Articles Posted in Bankruptcy

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In 2008, Richard and Suzan Collins were divorced. In 2009, the court issued an amended judgment that contained an order of enforcement. In 2014, the court held Richard in contempt for failing to comply with the payment obligations created by the 2009 order. Two months after the court issued the contempt order, Richard filed a petition for Chapter 7 bankruptcy. Later that year, the Bankruptcy Court issued a discharge in bankruptcy. Suzan then filed a request for a show cause hearing, asserting that Richard had not made the payments required by the 2014 contempt order. Richard moved to dismiss Suzan’s request for the show cause hearing on the grounds that, aside from his child support debt, all of his financial obligations had been discharged in the bankruptcy action. After a show cause hearing, the district court denied Richard’s motion to dismiss and confirmed his payment obligations as ordered in the contempt order. The Supreme Judicial Court affirmed, holding that Richard’s obligations under the divorce judgment were statutorily insulated from a post-judgment bankruptcy discharge, and Richard remained liable to Suzan and for payments to a third-party creditor. Therefore, the district court did not err by enforcing the contempt order that pre-dated the bankruptcy discharge. View "Collins v. Collins" on Justia Law

Posted in: Bankruptcy, Family Law

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In 2012, Plaintiff, a church located in Portland, filed a complaint seeking a state court judgment based on a bankruptcy court judgment that it obtained in 1985, under a former name, against Defendant. During the pendency of the state court action, Plaintiff also moved for a writ of execution on the original bankruptcy judgment. Defendant counterclaimed against Plaintiff and its pastor. The district court issued an order directing the issuance of a writ and then granted judgment on the pleadings in favor of Plaintiff on both its complaint and Defendant’s counterclaim. The Supreme Judicial Court vacated the execution order and the judgment, holding (1) the district court correctly denied Defendant’s motion to dismiss Plaintiff’s complaint seeking a judgment on the bankruptcy court judgment; but (2) the district court erred by ordering that an execution issue, granting judgment on the pleadings, and dismissing Defendant’s claims against Plaintiff’s pastor. View "Faith Temple v. DiPietro" on Justia Law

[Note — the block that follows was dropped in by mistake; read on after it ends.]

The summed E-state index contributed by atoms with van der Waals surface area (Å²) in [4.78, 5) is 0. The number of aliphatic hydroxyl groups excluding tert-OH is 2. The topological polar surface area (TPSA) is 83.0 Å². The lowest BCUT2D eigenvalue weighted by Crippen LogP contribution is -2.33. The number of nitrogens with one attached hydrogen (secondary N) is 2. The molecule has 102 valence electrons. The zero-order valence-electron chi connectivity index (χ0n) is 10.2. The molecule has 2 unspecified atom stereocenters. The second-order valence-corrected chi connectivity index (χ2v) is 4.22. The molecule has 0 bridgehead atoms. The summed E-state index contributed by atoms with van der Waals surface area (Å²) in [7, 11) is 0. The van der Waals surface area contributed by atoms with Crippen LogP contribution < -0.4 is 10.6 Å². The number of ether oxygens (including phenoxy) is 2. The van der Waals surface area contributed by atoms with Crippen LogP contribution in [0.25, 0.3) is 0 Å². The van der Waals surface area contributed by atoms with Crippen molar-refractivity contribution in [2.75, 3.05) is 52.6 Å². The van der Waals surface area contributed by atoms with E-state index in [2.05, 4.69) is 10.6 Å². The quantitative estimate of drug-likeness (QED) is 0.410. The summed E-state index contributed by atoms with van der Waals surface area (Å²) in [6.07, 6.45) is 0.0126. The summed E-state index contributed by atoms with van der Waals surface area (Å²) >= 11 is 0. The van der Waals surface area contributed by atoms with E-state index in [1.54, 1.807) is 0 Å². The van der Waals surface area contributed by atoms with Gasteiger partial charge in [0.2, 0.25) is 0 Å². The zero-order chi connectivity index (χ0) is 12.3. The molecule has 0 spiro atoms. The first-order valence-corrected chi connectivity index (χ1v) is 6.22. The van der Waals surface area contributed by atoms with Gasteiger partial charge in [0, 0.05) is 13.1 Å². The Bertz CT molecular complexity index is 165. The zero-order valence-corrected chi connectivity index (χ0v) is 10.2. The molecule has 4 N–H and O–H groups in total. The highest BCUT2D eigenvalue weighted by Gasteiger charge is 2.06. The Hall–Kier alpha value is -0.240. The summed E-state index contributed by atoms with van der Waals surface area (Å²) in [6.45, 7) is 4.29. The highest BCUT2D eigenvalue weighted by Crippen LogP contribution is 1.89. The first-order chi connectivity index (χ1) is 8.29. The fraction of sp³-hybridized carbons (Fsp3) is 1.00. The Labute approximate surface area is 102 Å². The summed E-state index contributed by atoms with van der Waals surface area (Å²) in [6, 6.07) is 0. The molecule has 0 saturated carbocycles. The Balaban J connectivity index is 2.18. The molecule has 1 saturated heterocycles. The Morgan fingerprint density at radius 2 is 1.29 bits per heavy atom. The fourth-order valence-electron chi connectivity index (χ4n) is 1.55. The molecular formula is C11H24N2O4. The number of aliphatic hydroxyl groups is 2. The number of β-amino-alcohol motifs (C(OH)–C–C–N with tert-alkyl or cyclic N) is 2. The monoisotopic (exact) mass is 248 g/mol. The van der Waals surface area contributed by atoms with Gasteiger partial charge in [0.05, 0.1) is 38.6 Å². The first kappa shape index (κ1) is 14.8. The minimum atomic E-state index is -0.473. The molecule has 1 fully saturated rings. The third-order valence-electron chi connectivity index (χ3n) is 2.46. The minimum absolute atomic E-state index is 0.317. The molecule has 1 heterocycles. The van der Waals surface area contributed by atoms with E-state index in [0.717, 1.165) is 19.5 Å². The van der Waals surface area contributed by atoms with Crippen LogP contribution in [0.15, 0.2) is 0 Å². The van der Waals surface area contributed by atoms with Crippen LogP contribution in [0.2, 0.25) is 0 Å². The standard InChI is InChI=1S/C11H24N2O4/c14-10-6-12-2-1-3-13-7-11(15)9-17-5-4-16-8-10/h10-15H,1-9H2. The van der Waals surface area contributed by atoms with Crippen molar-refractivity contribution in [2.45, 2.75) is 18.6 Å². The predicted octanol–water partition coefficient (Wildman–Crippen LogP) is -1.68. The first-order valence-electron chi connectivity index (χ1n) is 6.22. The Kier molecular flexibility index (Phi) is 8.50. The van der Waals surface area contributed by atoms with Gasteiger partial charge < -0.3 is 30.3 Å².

Posted in: Bankruptcy

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In this bankruptcy case, Bank of America obtained a junior foreclosure judgment and received the Debtor’s equity of redemption for a senior mortgage. Bank of America did not sell this interest within the specified time period, nor did it appear in the senior foreclosure to assert its interest in redeeming the senior mortgage within the redemption period. Peoples United Bank, the holder of the senior mortgage, then filed a foreclosure complaint. Bank of America and the Debtor failed to appear in the action and were defaulted. Thereafter, Peoples United was granted a foreclosure judgment. Bank of America was not named as a distributee in the resulting judgment. Bank of America subsequently purchased Peoples United’s interest in the Debtor’s senior mortgage debt, and Peoples United postponed the foreclosure sale. Bank of America successfully moved to substitute itself in place of Peoples United as the plaintiff in the senior foreclosure. The Trustee then moved to sell the premises free of liens, interests, and encumbrances. Bank of America objected. The bankruptcy court entered judgment in favor of Bank of America. The federal district court disagreed with the bankruptcy court and certified an unsettled state law question to the Maine Supreme Court. The Court answered that Bank of America, who failed to appear in the senior foreclosure and was not named as a distributee in the resulting judgment, did not have any rights to the excess proceeds from that foreclosure sale. View "Bankruptcy Estate of Everest v. Bank of Am., N.A." on Justia Law

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In 2008, the Public Utilities Commission approved a merger between FairPoint Communications-NNE (FairPoint) and Verizon Maine (Verizon). The merger order committed FairPoint to expanding DSL availability in Maine to certain percentages within certain periods of time. The merger order incorporated an amended stipulation presented by FairPoint and other parties. Approximately twenty months later, FairPoint filed for Chapter 11 bankruptcy. The Commission agreed to reduce FairPoint's ultimate broadband buildout obligations from ninety percent addressability to eighty-seven percent. Fairpoint subsequently notified the Commission that it had expanded broadband buildout to the level of eighty-three percent. The Commission disagreed, concluding that FairPoint had used the wrong measure of addressability and therefore overstated its results. At issue on appeal was how "addressability" would be measured when calculating FairPoint's broadband buildout commitments in Maine. The Supreme Court affirmed, holding (1) the merger order was an order of the Commission and not a consent decree, and therefore, the Commission did not err by failing to interpret the merger order in a manner consistent with the intent and understanding of the parties to the stipulation; and (2) the Commission did not err in its definition of "addressability." View "N. New England Tel. Operations LLC v. Pub. Utils. Comm'n" on Justia Law